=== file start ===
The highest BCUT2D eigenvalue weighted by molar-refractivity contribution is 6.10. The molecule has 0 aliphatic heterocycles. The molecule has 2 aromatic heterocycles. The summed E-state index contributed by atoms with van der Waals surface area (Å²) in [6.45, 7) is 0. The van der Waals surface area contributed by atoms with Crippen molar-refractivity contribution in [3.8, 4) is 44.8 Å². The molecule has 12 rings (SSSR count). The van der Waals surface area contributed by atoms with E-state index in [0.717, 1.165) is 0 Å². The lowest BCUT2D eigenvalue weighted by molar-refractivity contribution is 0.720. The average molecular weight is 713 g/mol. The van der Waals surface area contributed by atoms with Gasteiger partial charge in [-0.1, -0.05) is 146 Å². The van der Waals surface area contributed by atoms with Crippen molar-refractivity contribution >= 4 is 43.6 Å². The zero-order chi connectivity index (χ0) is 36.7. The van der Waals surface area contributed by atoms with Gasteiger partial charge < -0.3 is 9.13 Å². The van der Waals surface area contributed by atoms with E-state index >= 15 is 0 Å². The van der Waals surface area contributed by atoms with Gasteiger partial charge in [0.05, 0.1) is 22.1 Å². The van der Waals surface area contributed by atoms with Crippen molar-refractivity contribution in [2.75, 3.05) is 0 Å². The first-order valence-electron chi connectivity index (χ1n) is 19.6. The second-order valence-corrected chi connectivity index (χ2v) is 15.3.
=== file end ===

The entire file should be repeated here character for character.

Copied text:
The highest BCUT2D eigenvalue weighted by molar-refractivity contribution is 6.10. The molecule has 0 aliphatic heterocycles. The molecule has 2 aromatic heterocycles. The summed E-state index contributed by atoms with van der Waals surface area (Å²) in [6.45, 7) is 0. The van der Waals surface area contributed by atoms with Crippen molar-refractivity contribution in [3.8, 4) is 44.8 Å². The molecule has 12 rings (SSSR count). The van der Waals surface area contributed by atoms with E-state index in [0.717, 1.165) is 0 Å². The lowest BCUT2D eigenvalue weighted by molar-refractivity contribution is 0.720. The average molecular weight is 713 g/mol. The van der Waals surface area contributed by atoms with Gasteiger partial charge in [-0.1, -0.05) is 146 Å². The van der Waals surface area contributed by atoms with Crippen molar-refractivity contribution >= 4 is 43.6 Å². The zero-order chi connectivity index (χ0) is 36.7. The van der Waals surface area contributed by atoms with Gasteiger partial charge < -0.3 is 9.13 Å². The van der Waals surface area contributed by atoms with E-state index >= 15 is 0 Å². The van der Waals surface area contributed by atoms with Gasteiger partial charge in [0.05, 0.1) is 22.1 Å². The van der Waals surface area contributed by atoms with Crippen molar-refractivity contribution in [2.75, 3.05) is 0 Å². The first-order valence-electron chi connectivity index (χ1n) is 19.6. The second-order valence-corrected chi connectivity index (χ2v) is 15.3.